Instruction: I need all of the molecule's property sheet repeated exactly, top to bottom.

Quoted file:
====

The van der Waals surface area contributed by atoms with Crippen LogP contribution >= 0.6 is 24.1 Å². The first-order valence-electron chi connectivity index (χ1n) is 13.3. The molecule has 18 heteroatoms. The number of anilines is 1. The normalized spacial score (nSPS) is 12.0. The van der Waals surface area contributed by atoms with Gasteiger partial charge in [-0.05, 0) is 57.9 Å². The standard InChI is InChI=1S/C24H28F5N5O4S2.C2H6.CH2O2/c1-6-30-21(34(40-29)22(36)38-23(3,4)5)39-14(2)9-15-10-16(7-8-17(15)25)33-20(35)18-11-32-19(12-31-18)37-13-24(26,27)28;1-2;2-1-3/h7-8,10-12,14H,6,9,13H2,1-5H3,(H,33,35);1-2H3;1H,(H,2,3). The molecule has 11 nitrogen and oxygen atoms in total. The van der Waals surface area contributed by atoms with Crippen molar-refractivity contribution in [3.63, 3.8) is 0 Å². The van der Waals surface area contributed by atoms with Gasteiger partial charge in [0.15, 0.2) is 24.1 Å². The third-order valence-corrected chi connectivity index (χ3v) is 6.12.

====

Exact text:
The van der Waals surface area contributed by atoms with Crippen LogP contribution >= 0.6 is 24.1 Å². The first-order valence-electron chi connectivity index (χ1n) is 13.3. The molecule has 18 heteroatoms. The number of anilines is 1. The normalized spacial score (nSPS) is 12.0. The van der Waals surface area contributed by atoms with Gasteiger partial charge in [-0.05, 0) is 57.9 Å². The standard InChI is InChI=1S/C24H28F5N5O4S2.C2H6.CH2O2/c1-6-30-21(34(40-29)22(36)38-23(3,4)5)39-14(2)9-15-10-16(7-8-17(15)25)33-20(35)18-11-32-19(12-31-18)37-13-24(26,27)28;1-2;2-1-3/h7-8,10-12,14H,6,9,13H2,1-5H3,(H,33,35);1-2H3;1H,(H,2,3). The molecule has 11 nitrogen and oxygen atoms in total. The van der Waals surface area contributed by atoms with Crippen molar-refractivity contribution in [3.63, 3.8) is 0 Å². The van der Waals surface area contributed by atoms with Gasteiger partial charge in [0.15, 0.2) is 24.1 Å². The third-order valence-corrected chi connectivity index (χ3v) is 6.12.